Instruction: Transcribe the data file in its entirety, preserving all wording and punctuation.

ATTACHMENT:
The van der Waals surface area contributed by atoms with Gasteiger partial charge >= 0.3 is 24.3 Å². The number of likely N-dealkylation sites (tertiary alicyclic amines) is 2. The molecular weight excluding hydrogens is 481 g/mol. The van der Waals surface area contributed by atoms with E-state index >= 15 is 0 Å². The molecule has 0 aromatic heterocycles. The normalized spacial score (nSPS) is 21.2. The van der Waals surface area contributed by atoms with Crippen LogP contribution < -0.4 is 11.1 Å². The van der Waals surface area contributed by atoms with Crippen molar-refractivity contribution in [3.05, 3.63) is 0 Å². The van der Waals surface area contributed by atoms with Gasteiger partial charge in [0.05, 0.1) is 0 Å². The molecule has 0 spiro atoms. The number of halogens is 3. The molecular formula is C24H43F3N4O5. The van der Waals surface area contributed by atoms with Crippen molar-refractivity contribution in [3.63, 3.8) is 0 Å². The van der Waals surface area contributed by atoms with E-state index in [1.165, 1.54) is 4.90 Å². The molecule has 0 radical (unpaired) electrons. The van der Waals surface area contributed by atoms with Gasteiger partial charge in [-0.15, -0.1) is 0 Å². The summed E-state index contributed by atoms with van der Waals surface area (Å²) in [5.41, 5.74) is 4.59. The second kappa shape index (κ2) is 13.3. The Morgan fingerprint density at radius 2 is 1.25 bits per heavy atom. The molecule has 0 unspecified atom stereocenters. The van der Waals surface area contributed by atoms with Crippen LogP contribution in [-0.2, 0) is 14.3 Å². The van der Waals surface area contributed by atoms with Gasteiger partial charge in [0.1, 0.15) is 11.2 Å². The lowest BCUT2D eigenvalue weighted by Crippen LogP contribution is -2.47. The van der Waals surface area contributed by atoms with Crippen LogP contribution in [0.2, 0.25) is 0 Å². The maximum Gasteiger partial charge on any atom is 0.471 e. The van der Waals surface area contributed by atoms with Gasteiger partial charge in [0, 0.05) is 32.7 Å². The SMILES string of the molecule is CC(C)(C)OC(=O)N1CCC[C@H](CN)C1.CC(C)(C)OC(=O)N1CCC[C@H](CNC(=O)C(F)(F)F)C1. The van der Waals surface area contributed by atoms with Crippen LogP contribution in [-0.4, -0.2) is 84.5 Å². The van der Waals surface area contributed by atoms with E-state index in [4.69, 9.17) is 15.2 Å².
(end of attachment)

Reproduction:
The van der Waals surface area contributed by atoms with Gasteiger partial charge >= 0.3 is 24.3 Å². The number of likely N-dealkylation sites (tertiary alicyclic amines) is 2. The molecular weight excluding hydrogens is 481 g/mol. The van der Waals surface area contributed by atoms with E-state index >= 15 is 0 Å². The molecule has 0 aromatic heterocycles. The normalized spacial score (nSPS) is 21.2. The van der Waals surface area contributed by atoms with Crippen LogP contribution < -0.4 is 11.1 Å². The van der Waals surface area contributed by atoms with Crippen molar-refractivity contribution in [3.05, 3.63) is 0 Å². The van der Waals surface area contributed by atoms with Gasteiger partial charge in [0.05, 0.1) is 0 Å². The molecule has 0 spiro atoms. The number of halogens is 3. The molecular formula is C24H43F3N4O5. The van der Waals surface area contributed by atoms with Crippen molar-refractivity contribution in [3.63, 3.8) is 0 Å². The van der Waals surface area contributed by atoms with E-state index in [1.165, 1.54) is 4.90 Å². The molecule has 0 radical (unpaired) electrons. The van der Waals surface area contributed by atoms with Gasteiger partial charge in [-0.15, -0.1) is 0 Å². The summed E-state index contributed by atoms with van der Waals surface area (Å²) in [5.41, 5.74) is 4.59. The second kappa shape index (κ2) is 13.3. The Morgan fingerprint density at radius 2 is 1.25 bits per heavy atom. The molecule has 0 unspecified atom stereocenters. The van der Waals surface area contributed by atoms with Crippen LogP contribution in [-0.2, 0) is 14.3 Å². The van der Waals surface area contributed by atoms with Gasteiger partial charge in [0.1, 0.15) is 11.2 Å². The lowest BCUT2D eigenvalue weighted by Crippen LogP contribution is -2.47. The van der Waals surface area contributed by atoms with Crippen LogP contribution in [0.2, 0.25) is 0 Å². The maximum Gasteiger partial charge on any atom is 0.471 e. The van der Waals surface area contributed by atoms with Gasteiger partial charge in [0, 0.05) is 32.7 Å². The SMILES string of the molecule is CC(C)(C)OC(=O)N1CCC[C@H](CN)C1.CC(C)(C)OC(=O)N1CCC[C@H](CNC(=O)C(F)(F)F)C1. The van der Waals surface area contributed by atoms with Crippen LogP contribution in [-0.4, -0.2) is 84.5 Å². The van der Waals surface area contributed by atoms with E-state index in [4.69, 9.17) is 15.2 Å².